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Disrupting Nicotine Reinforcement

From Cigarette to Brain

Authors


Address for correspondence: Jed E. Rose, Ph.D., Center for Nicotine and Smoking Cessation Research, 2424 Erwin Road, Suite 201, Durham, NC 27705. Voice: +919-668-5055; fax: +919-668-5088. rose0003@mc.duke.edu

Abstract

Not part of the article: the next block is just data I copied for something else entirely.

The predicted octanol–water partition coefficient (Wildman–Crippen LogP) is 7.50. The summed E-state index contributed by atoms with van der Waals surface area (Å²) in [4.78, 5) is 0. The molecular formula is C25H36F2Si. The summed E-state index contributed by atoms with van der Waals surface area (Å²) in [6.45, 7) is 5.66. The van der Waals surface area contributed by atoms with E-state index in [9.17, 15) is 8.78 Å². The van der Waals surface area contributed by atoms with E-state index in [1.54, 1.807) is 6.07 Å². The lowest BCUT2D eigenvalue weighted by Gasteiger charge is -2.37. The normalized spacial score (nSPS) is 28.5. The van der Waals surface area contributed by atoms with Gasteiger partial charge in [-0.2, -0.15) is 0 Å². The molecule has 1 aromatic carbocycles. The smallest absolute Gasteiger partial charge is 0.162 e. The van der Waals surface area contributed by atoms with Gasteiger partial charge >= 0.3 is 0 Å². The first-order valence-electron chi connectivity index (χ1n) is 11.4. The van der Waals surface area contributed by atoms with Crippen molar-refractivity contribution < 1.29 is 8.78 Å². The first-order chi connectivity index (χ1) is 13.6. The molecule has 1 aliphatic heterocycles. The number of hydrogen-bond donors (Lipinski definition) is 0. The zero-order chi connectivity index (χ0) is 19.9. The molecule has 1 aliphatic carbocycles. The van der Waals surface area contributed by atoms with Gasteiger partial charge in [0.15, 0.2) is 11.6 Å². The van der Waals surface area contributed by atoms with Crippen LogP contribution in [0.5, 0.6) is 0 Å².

Cigarette smoking is a tenacious addiction that is maintained to a significant extent by the reinforcing effects of nicotine. An emerging theme in smoking cessation treatment is the development of methods for interfering with these reinforcing effects. By attenuating nicotine reinforcement, treatments may enhance a smoker's chances of successfully remaining abstinent. Several treatment approaches will be described, including the use of denicotinized cigarettes, nicotine vaccines, nicotinic receptor agonists and antagonists, and modulators of brain reinforcement processes. These techniques highlight the numerous sites along the path between the cigarette and the brain that can be targeted for intervention. In addition to unimodal therapies, treatment combinations will be discussed that might more effectively block cigarette reward and thereby further enhance smoking abstinence.

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